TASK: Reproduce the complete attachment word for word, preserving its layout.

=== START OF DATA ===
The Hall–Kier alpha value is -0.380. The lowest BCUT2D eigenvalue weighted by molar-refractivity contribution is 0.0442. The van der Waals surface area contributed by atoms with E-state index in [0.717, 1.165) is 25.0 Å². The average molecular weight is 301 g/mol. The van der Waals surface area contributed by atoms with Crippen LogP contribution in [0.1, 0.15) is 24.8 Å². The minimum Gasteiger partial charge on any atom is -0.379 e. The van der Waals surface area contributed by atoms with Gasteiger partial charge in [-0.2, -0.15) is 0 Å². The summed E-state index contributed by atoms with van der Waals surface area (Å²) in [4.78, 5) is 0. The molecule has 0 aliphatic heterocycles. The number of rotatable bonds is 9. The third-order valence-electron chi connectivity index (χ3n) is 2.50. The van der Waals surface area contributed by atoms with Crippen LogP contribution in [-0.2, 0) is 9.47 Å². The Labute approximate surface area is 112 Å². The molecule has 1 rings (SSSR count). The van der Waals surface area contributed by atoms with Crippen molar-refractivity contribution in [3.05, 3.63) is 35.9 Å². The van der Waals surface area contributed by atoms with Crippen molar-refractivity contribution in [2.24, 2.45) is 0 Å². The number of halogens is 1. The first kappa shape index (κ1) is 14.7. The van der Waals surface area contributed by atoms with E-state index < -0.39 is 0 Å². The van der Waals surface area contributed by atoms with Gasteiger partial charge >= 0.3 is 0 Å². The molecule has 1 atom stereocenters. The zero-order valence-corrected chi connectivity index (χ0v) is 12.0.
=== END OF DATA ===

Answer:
The Hall–Kier alpha value is -0.380. The lowest BCUT2D eigenvalue weighted by molar-refractivity contribution is 0.0442. The van der Waals surface area contributed by atoms with E-state index in [0.717, 1.165) is 25.0 Å². The average molecular weight is 301 g/mol. The van der Waals surface area contributed by atoms with Crippen LogP contribution in [0.1, 0.15) is 24.8 Å². The minimum Gasteiger partial charge on any atom is -0.379 e. The van der Waals surface area contributed by atoms with Gasteiger partial charge in [-0.2, -0.15) is 0 Å². The summed E-state index contributed by atoms with van der Waals surface area (Å²) in [4.78, 5) is 0. The molecule has 0 aliphatic heterocycles. The number of rotatable bonds is 9. The third-order valence-electron chi connectivity index (χ3n) is 2.50. The van der Waals surface area contributed by atoms with Crippen LogP contribution in [-0.2, 0) is 9.47 Å². The Labute approximate surface area is 112 Å². The molecule has 1 rings (SSSR count). The van der Waals surface area contributed by atoms with Crippen molar-refractivity contribution in [3.05, 3.63) is 35.9 Å². The van der Waals surface area contributed by atoms with Crippen molar-refractivity contribution in [2.24, 2.45) is 0 Å². The number of halogens is 1. The first kappa shape index (κ1) is 14.7. The van der Waals surface area contributed by atoms with E-state index < -0.39 is 0 Å². The van der Waals surface area contributed by atoms with Gasteiger partial charge >= 0.3 is 0 Å². The molecule has 1 atom stereocenters. The zero-order valence-corrected chi connectivity index (χ0v) is 12.0.